Friday, January 25, 2019
Fact Friday: The Great Rhino Rescue: Saving the Southern White Rhinos by Sandra Markle
The Great Rhino Rescue: Saving the Southern White Rhinos by Sandra Markle. Sandra Markle's Science Discovery Series. 48 p. Millbrook Press/ Lerner Publishing Group, August, 2018. 9781541524729. (Review of finished purchased copy.)
Markle delivers another informative and outstanding entry in her "Discovery" series. She does have a flair for dramatic storytelling and getting readers invested immediately. As in The Great Penguin Rescue, the author tugs at the reader's heartstrings. In this case, we are introduced to a mama and baby white rhino calmly foraging until mama is darted by poachers seeking her horn. Her calf cries as mama collapses. The reader is left hanging as the next chapter talks about the species near extinction in the 1800s. She fluidly explains their loss of habitat to European settlers hunting them for sport and farming great expanses of the savanna.
In case readers do not know what a savanna is, a blue text box explains. Readers also learn about rhino growth and development as well as the differences between white rhinos and black rhinos. Photos, charts and maps adorn every page. They are crisp, clear and full-color depicting single rhinos, mothers and babies, males fighting, rhinos wallowing and groups of rhinos. All are well-captioned. A couple are quite disturbing though.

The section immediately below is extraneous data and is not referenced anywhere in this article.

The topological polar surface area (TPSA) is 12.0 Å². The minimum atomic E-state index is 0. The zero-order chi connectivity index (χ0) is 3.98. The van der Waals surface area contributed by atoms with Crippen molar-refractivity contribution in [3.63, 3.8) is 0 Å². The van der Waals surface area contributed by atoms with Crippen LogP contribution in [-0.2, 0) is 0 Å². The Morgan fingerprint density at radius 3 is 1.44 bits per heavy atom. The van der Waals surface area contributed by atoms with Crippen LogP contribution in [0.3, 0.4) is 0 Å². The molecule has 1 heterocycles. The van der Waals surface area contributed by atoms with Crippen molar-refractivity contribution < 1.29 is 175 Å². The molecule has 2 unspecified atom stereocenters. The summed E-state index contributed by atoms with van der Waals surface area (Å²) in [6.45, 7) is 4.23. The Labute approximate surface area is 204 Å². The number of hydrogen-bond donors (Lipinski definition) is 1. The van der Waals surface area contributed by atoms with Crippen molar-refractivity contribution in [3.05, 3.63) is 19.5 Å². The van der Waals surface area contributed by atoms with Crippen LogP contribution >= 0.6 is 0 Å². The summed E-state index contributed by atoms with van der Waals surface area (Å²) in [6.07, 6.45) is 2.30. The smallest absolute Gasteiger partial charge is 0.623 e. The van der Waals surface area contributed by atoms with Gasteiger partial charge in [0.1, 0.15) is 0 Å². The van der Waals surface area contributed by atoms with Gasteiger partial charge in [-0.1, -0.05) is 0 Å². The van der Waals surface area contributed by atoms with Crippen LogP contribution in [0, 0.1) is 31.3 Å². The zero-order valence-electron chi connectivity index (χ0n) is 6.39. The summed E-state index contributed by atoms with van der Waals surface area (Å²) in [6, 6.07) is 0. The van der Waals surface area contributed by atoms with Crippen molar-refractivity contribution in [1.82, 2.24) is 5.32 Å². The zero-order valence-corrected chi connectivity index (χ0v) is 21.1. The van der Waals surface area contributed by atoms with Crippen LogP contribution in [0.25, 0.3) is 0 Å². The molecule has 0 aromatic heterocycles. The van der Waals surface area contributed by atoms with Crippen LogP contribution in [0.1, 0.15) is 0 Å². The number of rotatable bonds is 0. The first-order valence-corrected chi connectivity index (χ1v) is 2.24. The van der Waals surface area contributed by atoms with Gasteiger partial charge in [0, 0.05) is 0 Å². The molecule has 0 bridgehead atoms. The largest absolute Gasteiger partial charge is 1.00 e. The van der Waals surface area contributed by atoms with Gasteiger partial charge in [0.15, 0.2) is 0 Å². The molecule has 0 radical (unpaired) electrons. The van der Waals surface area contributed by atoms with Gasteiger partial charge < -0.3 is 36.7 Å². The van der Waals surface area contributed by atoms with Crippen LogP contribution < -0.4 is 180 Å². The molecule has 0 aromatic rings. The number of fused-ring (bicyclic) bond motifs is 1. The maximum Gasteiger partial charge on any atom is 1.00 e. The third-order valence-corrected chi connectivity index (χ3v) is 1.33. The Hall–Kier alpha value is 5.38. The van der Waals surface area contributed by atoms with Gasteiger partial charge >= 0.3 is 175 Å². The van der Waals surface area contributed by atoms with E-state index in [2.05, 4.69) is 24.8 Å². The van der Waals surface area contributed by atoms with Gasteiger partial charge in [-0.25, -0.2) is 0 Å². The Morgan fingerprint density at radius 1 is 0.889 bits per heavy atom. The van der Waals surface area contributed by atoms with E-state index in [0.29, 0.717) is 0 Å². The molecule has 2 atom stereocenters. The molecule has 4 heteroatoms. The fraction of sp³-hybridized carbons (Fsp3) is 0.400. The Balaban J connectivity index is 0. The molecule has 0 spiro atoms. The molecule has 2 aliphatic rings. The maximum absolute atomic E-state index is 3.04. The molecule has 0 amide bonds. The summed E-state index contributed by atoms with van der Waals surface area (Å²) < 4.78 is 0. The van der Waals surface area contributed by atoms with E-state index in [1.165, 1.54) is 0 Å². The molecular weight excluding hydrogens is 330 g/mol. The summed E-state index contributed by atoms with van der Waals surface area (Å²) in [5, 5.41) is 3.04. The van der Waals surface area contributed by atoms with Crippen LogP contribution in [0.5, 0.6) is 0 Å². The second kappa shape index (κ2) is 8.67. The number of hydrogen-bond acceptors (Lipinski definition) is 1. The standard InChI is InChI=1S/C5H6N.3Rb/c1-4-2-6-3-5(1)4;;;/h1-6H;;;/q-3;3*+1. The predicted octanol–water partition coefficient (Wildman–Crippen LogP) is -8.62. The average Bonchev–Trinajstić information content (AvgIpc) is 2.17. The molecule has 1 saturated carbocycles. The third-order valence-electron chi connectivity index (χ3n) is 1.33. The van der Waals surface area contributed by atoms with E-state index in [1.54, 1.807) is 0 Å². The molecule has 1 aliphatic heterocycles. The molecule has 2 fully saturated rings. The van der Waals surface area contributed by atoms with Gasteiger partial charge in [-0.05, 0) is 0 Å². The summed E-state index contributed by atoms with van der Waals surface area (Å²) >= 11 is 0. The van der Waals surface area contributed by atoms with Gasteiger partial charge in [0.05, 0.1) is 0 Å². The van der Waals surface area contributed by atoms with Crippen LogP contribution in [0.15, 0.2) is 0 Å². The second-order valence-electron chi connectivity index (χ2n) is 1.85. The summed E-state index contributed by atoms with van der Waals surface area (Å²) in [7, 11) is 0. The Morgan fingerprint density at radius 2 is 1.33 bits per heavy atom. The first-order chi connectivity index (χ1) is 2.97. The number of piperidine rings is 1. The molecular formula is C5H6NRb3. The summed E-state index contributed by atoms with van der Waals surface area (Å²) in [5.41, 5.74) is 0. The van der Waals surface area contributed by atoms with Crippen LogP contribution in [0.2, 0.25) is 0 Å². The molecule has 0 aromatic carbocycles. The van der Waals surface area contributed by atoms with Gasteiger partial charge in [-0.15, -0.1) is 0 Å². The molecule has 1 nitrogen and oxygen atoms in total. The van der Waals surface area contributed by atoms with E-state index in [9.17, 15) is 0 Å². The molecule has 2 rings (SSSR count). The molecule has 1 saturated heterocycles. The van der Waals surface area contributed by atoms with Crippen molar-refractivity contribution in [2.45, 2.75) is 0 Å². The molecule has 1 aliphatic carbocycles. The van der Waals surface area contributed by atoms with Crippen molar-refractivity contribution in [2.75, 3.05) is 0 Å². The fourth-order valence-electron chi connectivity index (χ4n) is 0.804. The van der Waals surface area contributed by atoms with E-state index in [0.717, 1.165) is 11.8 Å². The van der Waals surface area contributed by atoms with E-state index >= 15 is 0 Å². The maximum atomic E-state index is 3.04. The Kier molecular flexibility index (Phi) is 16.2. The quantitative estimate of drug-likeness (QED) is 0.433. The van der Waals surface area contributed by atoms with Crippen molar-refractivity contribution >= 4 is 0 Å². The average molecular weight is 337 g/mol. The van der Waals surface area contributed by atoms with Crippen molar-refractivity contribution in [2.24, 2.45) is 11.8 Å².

One that was particularly upsetting to me depicts a chain saw wielding man and a horn-less rhino starting bleakly and helplessly at him. Granted, this amputation was being done safely and proactively to make the rhino worthless to poachers but personally, I could've done without the image. And, readers learn later, that this "solution" was not a great one. Sobering and effective, to be sure.
The other was of a rhino suspended upside down from a helicopter. Yikes! The reason for this was the rescue was from a remote area inaccessible by truck. The photos of rhinos recovering from poacher attacks are not easy to see either. Not easy, but necessary. We must be educated about our wildlife and the importance of every animal to the ecosystems they inhabit. I particularly admire the dedication of anti-poacher workers and their canine companions.
Young researchers will find the backmatter quite useful. It includes an author's note, timeline, source notes, a glossary and books and websites to learn more. High quality books about animal conservation are needed now more than ever. As protective laws are being relaxed, we need to instill a love and respect for the environment in our youth. The Great Rhino Rescue is a first-purchase.